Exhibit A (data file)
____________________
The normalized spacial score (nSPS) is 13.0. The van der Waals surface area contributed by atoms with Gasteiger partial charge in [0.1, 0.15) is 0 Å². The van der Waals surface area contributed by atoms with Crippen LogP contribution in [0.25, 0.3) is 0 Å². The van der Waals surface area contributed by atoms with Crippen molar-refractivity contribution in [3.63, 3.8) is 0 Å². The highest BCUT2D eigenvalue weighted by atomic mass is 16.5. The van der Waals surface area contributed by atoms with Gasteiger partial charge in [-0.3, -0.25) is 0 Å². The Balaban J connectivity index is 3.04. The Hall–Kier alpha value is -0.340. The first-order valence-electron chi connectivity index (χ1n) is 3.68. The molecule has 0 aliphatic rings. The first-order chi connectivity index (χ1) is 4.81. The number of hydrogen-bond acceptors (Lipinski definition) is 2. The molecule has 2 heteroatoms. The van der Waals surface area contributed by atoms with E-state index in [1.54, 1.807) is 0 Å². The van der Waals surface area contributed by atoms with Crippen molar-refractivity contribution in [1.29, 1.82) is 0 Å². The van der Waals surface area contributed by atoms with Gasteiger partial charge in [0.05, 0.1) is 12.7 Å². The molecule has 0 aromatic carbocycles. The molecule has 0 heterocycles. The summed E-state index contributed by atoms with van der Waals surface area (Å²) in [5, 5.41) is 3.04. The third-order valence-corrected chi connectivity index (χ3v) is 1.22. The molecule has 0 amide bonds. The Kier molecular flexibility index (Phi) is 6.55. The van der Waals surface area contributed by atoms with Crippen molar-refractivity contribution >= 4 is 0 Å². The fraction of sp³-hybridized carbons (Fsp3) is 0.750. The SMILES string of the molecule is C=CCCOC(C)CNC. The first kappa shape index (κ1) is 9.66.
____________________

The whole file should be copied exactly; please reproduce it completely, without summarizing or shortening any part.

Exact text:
The normalized spacial score (nSPS) is 13.0. The van der Waals surface area contributed by atoms with Gasteiger partial charge in [0.1, 0.15) is 0 Å². The van der Waals surface area contributed by atoms with Crippen LogP contribution in [0.25, 0.3) is 0 Å². The van der Waals surface area contributed by atoms with Crippen molar-refractivity contribution in [3.63, 3.8) is 0 Å². The highest BCUT2D eigenvalue weighted by atomic mass is 16.5. The van der Waals surface area contributed by atoms with Gasteiger partial charge in [-0.3, -0.25) is 0 Å². The Balaban J connectivity index is 3.04. The Hall–Kier alpha value is -0.340. The first-order valence-electron chi connectivity index (χ1n) is 3.68. The molecule has 0 aliphatic rings. The first-order chi connectivity index (χ1) is 4.81. The number of hydrogen-bond acceptors (Lipinski definition) is 2. The molecule has 2 heteroatoms. The van der Waals surface area contributed by atoms with E-state index in [1.54, 1.807) is 0 Å². The van der Waals surface area contributed by atoms with Crippen molar-refractivity contribution in [1.29, 1.82) is 0 Å². The van der Waals surface area contributed by atoms with Gasteiger partial charge in [0.05, 0.1) is 12.7 Å². The molecule has 0 aromatic carbocycles. The molecule has 0 heterocycles. The summed E-state index contributed by atoms with van der Waals surface area (Å²) in [5, 5.41) is 3.04. The third-order valence-corrected chi connectivity index (χ3v) is 1.22. The molecule has 0 amide bonds. The Kier molecular flexibility index (Phi) is 6.55. The van der Waals surface area contributed by atoms with Crippen molar-refractivity contribution >= 4 is 0 Å². The fraction of sp³-hybridized carbons (Fsp3) is 0.750. The SMILES string of the molecule is C=CCCOC(C)CNC. The first kappa shape index (κ1) is 9.66.